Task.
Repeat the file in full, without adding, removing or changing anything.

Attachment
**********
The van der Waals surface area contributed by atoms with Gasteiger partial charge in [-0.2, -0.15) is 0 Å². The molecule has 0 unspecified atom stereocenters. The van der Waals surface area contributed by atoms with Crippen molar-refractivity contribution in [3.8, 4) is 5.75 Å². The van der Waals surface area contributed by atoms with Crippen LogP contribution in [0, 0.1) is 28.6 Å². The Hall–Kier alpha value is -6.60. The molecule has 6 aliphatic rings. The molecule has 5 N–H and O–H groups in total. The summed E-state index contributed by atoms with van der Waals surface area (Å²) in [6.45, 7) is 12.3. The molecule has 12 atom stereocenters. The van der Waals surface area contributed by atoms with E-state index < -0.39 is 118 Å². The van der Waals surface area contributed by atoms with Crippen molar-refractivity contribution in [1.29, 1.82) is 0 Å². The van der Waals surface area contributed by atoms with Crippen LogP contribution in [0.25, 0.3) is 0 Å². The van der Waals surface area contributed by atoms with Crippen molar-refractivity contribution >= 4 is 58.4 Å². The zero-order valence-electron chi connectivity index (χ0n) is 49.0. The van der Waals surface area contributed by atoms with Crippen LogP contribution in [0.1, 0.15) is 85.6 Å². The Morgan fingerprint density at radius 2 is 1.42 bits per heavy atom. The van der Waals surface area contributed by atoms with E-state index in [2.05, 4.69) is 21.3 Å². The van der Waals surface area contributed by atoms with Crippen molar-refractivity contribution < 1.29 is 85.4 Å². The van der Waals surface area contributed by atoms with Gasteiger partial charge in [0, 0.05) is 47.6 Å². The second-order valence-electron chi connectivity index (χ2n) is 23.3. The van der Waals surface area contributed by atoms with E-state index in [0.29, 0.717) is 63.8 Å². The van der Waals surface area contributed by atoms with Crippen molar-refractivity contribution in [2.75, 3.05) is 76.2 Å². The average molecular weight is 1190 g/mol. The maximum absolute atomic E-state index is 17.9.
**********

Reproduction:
The van der Waals surface area contributed by atoms with Gasteiger partial charge in [-0.2, -0.15) is 0 Å². The molecule has 0 unspecified atom stereocenters. The van der Waals surface area contributed by atoms with Crippen molar-refractivity contribution in [3.8, 4) is 5.75 Å². The van der Waals surface area contributed by atoms with Crippen LogP contribution in [0, 0.1) is 28.6 Å². The Hall–Kier alpha value is -6.60. The molecule has 6 aliphatic rings. The molecule has 5 N–H and O–H groups in total. The summed E-state index contributed by atoms with van der Waals surface area (Å²) in [6.45, 7) is 12.3. The molecule has 12 atom stereocenters. The van der Waals surface area contributed by atoms with E-state index < -0.39 is 118 Å². The van der Waals surface area contributed by atoms with Crippen molar-refractivity contribution in [1.29, 1.82) is 0 Å². The van der Waals surface area contributed by atoms with Crippen LogP contribution in [0.25, 0.3) is 0 Å². The van der Waals surface area contributed by atoms with Crippen molar-refractivity contribution >= 4 is 58.4 Å². The zero-order valence-electron chi connectivity index (χ0n) is 49.0. The van der Waals surface area contributed by atoms with Crippen LogP contribution in [0.1, 0.15) is 85.6 Å². The Morgan fingerprint density at radius 2 is 1.42 bits per heavy atom. The van der Waals surface area contributed by atoms with E-state index in [2.05, 4.69) is 21.3 Å². The van der Waals surface area contributed by atoms with Crippen molar-refractivity contribution < 1.29 is 85.4 Å². The van der Waals surface area contributed by atoms with Gasteiger partial charge in [0, 0.05) is 47.6 Å². The second-order valence-electron chi connectivity index (χ2n) is 23.3. The van der Waals surface area contributed by atoms with E-state index in [0.29, 0.717) is 63.8 Å². The van der Waals surface area contributed by atoms with Crippen molar-refractivity contribution in [2.75, 3.05) is 76.2 Å². The average molecular weight is 1190 g/mol. The maximum absolute atomic E-state index is 17.9.